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Feeling weary and impatient because one is unoccupied or lacks interest in one's current activity:‘she got bored with staring out of the window’‘they hung around all day, bored stiff’‘bored teenagers’‘John was soon bored to tears with the work’‘she's bored out of her mind’
with nothing to do, unoccupied, unemployed, at leisure, idle, purposeless, aimless, adrift, with time to killView synonyms
- ‘Long queues of bored, dejected people stretched from the various desks.’
- ‘As long as unemployment stays low, bored employees will be apt to bolt.’
- ‘The disc jockey himself looked bored stiff and completely disgusted by the music blasting from the two speakers beside his table.’
- ‘That's because they're bored silly with this whole ‘book tour’ thing, isn't it?’
- ‘The second question asked the interviewer to evaluate if the respondent appeared bored or impatient during the interview and was scored as a dichotomy.’
- ‘The solution in the end was even more fantastic; It was a bored teenager in his own back garden, letting fly at all the neighbouring houses.’
- ‘Neil no longer looked bored or impatient; he look dumbfounded.’
- ‘I think we need more help for bored young people and more things for them to do so they don't get their fun this way.’
- ‘But if you're bored stiff with your job and you feel you're just drifting along because it's easier that way, then think again.’
- ‘The resort also has an hotel and apartments to cater for families and couples and there are plenty of activities for those who get bored lying on the beach.’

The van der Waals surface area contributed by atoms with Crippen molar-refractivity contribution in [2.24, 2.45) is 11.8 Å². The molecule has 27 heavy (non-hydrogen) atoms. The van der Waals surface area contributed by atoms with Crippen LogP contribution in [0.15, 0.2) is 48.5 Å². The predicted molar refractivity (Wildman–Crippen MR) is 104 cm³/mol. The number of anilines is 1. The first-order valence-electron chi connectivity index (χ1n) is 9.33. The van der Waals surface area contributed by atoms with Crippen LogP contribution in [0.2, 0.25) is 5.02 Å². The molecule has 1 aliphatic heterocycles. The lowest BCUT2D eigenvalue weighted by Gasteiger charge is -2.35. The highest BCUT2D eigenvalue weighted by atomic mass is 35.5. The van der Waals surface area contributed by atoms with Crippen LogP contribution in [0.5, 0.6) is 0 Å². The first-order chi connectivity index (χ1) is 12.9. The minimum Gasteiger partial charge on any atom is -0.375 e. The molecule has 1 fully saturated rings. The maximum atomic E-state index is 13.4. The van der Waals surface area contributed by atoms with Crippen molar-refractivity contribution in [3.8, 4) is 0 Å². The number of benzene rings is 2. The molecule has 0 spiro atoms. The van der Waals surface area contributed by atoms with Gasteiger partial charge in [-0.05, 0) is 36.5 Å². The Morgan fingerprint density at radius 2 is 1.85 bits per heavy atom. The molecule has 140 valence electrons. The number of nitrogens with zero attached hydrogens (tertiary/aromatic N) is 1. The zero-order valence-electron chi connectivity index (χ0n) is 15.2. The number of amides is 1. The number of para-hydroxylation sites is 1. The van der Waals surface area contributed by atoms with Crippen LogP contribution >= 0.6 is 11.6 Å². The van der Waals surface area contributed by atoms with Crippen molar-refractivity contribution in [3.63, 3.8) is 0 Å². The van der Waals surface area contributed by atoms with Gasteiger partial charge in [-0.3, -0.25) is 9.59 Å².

- ‘Finally she gave up trying to read and sat at the table bored stiff, the book swinging idly in her fingers.’
- ‘But, with so many avenues for entertainment today to enliven the bored and the weary mind, is reading becoming a hobby of the past?’
- ‘The scheme, which has been welcomed by councillors, residents and the police, aims to tackle the problem of gangs of bored teenagers often gathering and intimidating people.’
- ‘They all took a shaky breath then started chanting some sort of incomprehensible song with the bored, rushed tones of someone who has performed said song many times before.’
- ‘Education provision, with its labyrinthine structure of exams and assessments, has moved on but the core issues of funding, favoured schools and bored teenagers have not.’
- ‘Moltar was barely paying attention to his cameras, already bored of the lack of action so far.’
- ‘After a while Cane began to get bored and impatient.’
- ‘Today's fair is a magnet for children, teenagers and bored parents.’
- ‘And if you find yourself getting bored lying by the pool, there are plenty of activities to keep you busy.’
- ‘His letters have actually been written by two nasty, bored teenagers.’
The traditional constructions for bored are bored by or bored with. The construction bored of emerged more recently, and is extremely common, especially in informal language. Although it is perfectly logical by analogy with constructions such as tired of, it is not fully accepted in standard English
[in combination] (of a gun) having a specified bore:‘large-bored guns’
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